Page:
The widow (Marie de Grasse) had made her situation clear in the transitional strip that preceded this one.

By the summer of 1957, the Chicago Tribune generally ran KEVIN in its loathed third-page format, and in the absence of half pages from the News, episodes will get the collage treatment—which is a shame because June 23 is a very nice example.

In stark contrast with Noir’s machinations, lovely Marie has her own methods to get what she wants.

To be continued…

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For more information on the career of Kreigh Collins, visit his page on Facebook.

Rinaldo Senza Paura

Aware that KEVIN THE BOLD had been published as part of the 1970s Italian comic book “Il Nerbiniano,” I recently learned that Kevin was originally featured in his own line of comic books under the moniker RINALDO SENZA PAURA. It’s a great name for our hero, since Rinaldo means “wise power” or “ruler’s advisor,” and senza paura translates to “fearless.” (A huge grazie to my friend Davide for alerting me to these Italian editions!)

The comic books must be rare—the ones listed on ebay are quite expensive. According to the publishing information Davide sent, 14 editions were published by La Rosa dei Venti, based in Milano, dating from 1953–54. Printed in a horizontal format, the comic books were initially 24.5 cm x 17 cm (9.6″ x 6.7″) and 32 pages long; after four or five issues the trim size was reduced to 17 cm x 8 cm (9.6″ x 3.1″) and ran 96 pages. Here are some of the larger-format issues:

Above at left, the first RENALDO SENZA PAURA issue (53-7-30). The sample interior pages show it featured KEVIN THE BOLD’s debut “McCoy Family Legend” story arc, while the cover comes from the second story arc (“The Search for Sadea”). Above center (RSP issue 53-09-30) also has cover and interior pages from “The Search for Sadea;” above right (RSP issue 53-10-30) has cover and interior pages from KEVIN’s fourth “Baron Von Blunt” sequence. Below are some of the smaller-format issues. Perhaps these were designed to be pocket-sized—if you had deep enough pockets (if I had deeper pockets, I’d own one of these beauties!)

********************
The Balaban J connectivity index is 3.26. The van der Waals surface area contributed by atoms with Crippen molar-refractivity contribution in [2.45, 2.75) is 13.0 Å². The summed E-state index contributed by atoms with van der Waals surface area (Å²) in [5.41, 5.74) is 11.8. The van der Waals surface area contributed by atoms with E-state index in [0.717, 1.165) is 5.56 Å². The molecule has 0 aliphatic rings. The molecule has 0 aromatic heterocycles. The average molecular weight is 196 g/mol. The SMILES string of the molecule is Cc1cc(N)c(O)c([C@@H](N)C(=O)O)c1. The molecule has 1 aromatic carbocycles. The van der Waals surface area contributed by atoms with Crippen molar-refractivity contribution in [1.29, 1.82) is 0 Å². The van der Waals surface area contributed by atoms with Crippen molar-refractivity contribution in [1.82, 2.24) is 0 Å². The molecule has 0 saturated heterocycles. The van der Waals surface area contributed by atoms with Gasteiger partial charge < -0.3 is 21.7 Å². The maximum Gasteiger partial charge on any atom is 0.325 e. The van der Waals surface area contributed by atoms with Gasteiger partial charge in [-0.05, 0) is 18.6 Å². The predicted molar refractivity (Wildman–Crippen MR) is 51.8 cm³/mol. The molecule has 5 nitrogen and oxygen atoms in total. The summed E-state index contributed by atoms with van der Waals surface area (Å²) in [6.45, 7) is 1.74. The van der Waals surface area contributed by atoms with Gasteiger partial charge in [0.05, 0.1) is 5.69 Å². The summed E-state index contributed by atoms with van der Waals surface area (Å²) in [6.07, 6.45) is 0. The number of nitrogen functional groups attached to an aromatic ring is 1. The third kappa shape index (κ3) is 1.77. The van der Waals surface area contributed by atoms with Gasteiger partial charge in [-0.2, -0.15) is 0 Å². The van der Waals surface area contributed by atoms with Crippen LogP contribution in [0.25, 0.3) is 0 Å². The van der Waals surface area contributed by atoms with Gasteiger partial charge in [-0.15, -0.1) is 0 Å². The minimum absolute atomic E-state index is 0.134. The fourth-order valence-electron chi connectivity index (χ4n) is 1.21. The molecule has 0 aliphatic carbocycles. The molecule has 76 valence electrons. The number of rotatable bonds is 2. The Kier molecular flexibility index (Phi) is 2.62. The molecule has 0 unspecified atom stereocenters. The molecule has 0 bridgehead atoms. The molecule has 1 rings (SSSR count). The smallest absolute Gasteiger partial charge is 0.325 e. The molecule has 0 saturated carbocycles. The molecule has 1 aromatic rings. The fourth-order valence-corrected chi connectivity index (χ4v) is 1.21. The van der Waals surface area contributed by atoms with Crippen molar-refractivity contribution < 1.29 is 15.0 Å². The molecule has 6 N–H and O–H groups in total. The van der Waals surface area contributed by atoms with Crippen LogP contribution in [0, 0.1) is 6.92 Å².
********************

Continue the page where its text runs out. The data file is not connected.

The cover for issue 54-04-15 features the ruthless Zameel, interior pages indicate that the issue also ran the Cave Bear sequence.

Kevin wasn’t the only character expanding into a new market—inside front covers often carried ads for other NEA titles.

While doing this research, an interesting hit led me to an old book. It contains a very old poem—and by old, I mean 13th century! A reprinted version of the book lists 1788 as its date of publication, though I’m not certain if the following images are from same edition. Below, its title page.

The book, nearly 300 pages long, consists of a single poem, written in over 2,000 eight-line stanzas. The first page of the book has a large woodcut illustration showing two armored men battling, helpfully including identifications of the combatants—one of whom is named Rinaldo.